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Rabbi Shlomo Riskin, Chief Mayor of Efrat

{Originally posted toi the author’s website, Emes Ve-Emunah}

Rabbi Shlomo Riskin has done it again. Well… actually he hasn’t – exactly. According to a headline in the Jewish Press, Rabbi Riskin has advocated public desecration of Shabbos by the Israeli government. That would be shocking if it were true. But if one reads the actual text of the article one will see that what he was actually asking for is a ‘work around’ the law forbidding public transportation on Shabbos. One that would allow buses to operate on Shabbos without a technical violation of it. How would that work? Simple solution.  Use non Jewish bus drivers.


The truth is that here are several problems with this solution and I would not support it. Nor, I imagine, would the Chief Rabbinate or any other rabbinic authority. Even though that there would be no Jew violating Shabbos if a non Jew did the driving. More about that later.

I understand his reason for advocating this. I even agree with it. He is of the same opinion I am. One cannot shove religion down people’s throats.  Those that are secular and do not have the means to own their own vehicles are forced to use public transportation on Shabbos. Which doesn’t exist in certain areas on Shabbos. This is an situation that favors the rich and is grossly unfair to the poor. I’m sure makes the secular demographic quite angry. And it is yet another thing to be upset at the Israeli Chief Rabbinate about.

I am nonetheless opposed to this solution. That something is unfair to a poor non observant Jew does not mean we provide the means for them to violate Shabbos. That violates another Halachic principle: Lifnei Iveir – the Torah prohibition to not putting a stumbling block in front of a blind person. In this case a bus on Shabbos for secular Jews.

Although not technically violating Shabbos if a non Jew drives them, there will inevitably be other violations (e.g. handling of money). There is also the issue of being Misayeah L’Aveira – greasing the path – making it easier for them to sin. By allowing public transportation on Shabbos it enables them to get to a destination where they will very likely sin. There is also the problem of Amira L’Nochri – a Jew telling non Jews do work for him on Shabbos – which is not permitted in most cases. True, for the benefit of the public it is permitted. But in this case only the non Orthodox public would benefit. That is not the kind of public benefit Halacha had in mind to permit asking a non Jew to do work for you on Shabbos.

Not to mention the fact that it would destroy the spirit of Shabbos to have public transpiration on that day as though it was just another weekday.  And finally it would violate the status quo agreement to allow public transportation in areas that did not have any in the past. (Just as it would to forbid  it in places that already exists.) The truth is that Israel is Orthodox. And it ought to look Orthodox.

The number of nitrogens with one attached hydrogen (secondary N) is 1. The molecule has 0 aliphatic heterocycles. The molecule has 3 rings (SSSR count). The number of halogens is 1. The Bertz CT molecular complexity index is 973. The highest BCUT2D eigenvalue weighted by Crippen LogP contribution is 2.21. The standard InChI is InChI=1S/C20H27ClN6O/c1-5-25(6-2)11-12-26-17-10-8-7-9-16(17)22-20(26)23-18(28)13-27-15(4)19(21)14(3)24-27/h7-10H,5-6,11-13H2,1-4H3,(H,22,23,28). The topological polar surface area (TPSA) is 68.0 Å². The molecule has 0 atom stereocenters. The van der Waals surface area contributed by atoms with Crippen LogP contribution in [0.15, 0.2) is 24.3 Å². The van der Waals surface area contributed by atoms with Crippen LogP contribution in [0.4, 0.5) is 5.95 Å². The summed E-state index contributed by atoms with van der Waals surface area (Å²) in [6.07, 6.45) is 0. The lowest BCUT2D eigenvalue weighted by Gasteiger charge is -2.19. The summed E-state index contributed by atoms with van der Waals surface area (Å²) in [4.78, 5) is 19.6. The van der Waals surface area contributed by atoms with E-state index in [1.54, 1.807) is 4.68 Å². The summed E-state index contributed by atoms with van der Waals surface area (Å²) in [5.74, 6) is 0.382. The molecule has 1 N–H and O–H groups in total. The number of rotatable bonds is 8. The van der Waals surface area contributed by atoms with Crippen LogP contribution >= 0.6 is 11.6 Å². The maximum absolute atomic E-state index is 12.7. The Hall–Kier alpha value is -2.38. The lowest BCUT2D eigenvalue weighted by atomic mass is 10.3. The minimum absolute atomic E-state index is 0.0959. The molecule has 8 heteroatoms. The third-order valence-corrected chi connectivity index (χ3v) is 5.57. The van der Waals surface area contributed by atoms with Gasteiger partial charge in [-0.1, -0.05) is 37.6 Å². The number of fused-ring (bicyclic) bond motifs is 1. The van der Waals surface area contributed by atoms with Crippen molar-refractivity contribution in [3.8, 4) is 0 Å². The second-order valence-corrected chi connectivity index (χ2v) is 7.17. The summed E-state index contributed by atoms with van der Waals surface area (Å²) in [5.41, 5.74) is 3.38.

Again, this does not mean we meddle in anyone’s personal affairs. If a secular Jew violates Shabbos on his own, that is his business.  It would be nice – as Rabbi Riskin says if the entire country were observant. But that is not the case. Ramming Halacha down their throats is a sure prescription for chasing them away from observance. As I often say honey works better than vinegar. Showing a secular Jew the beauty of a Torah lifestyle is the way to go, not by forcing them to do things they do not want to do.

I can just hear many on the Left of Orthodoxy saying, ‘Wait!’ ‘Back up a bit.’ ‘What’s that you say?’ ‘Israel should be an Orthodox State?!’ ‘No it shouldn’t!’ ‘It should be pluralistic!

Well that is not anything an Orthodox  Jews should agree to. If you are an Orthodox Jew and believe that is the way in which God wants His people to live than you believe the State in which his people live…the state given to us by God Himself, ought to be Orthodox.

Of course heterodox rabbis dispute that. They will say to Orthodox rabbis, ‘You’re OK’. But that is followed up by ‘We’re OK, too’.  They want the Israeli government to say it. Officially. They want Israel to say that there are many legitimate ways to be Jewish. And that Orthodox, Conservative, and Reform Judaism are all different – but legitimate streams of Judaism.

They have many people championing that cause. Including heterodox rabbis, and the secular Jewish media. Even some liberal Orthodox rabbis on the far Left have argued in favor of pluralism! But Rabbi Riskin is not one of them. Yes, he is liberal. But he understands the necessity of Israel being Orthodox. He believes that Israel and its institutions must remain that way. Heterodox rabbis need to understand that they cannot be recognized. So says Rabbi Shlomo Riskin. From the Jewish Press:

But before Rabbi Riskin’s interview is picked up for fund raising brochures of Women of the Wall and other Reform and Conservative institutions, he stressed that “Judaism in the State of Israel must be Orthodox,” and “the official prayer at the Western Wall must be Orthodox, with a partition and according to halachic rules.” “They (Reform and Conservative) cannot be officially recognized, they need to understand that,” he said. “At the same time, I also think that the State of Israel must understand that our Jewish places should include non-Orthodox Jews. The establishment prayer must be Orthodox.

I have had my issues with some of the things Rabbi Riskin has done of late. As is the case with his solution for allowing public transportation on Shabbos. Although I agree with his motives, I do not agree his solution. But when he’s right, he’s right. And when it comes to whether Israel should remain an Orthodox state, I could not agree with this liberal rabbi more.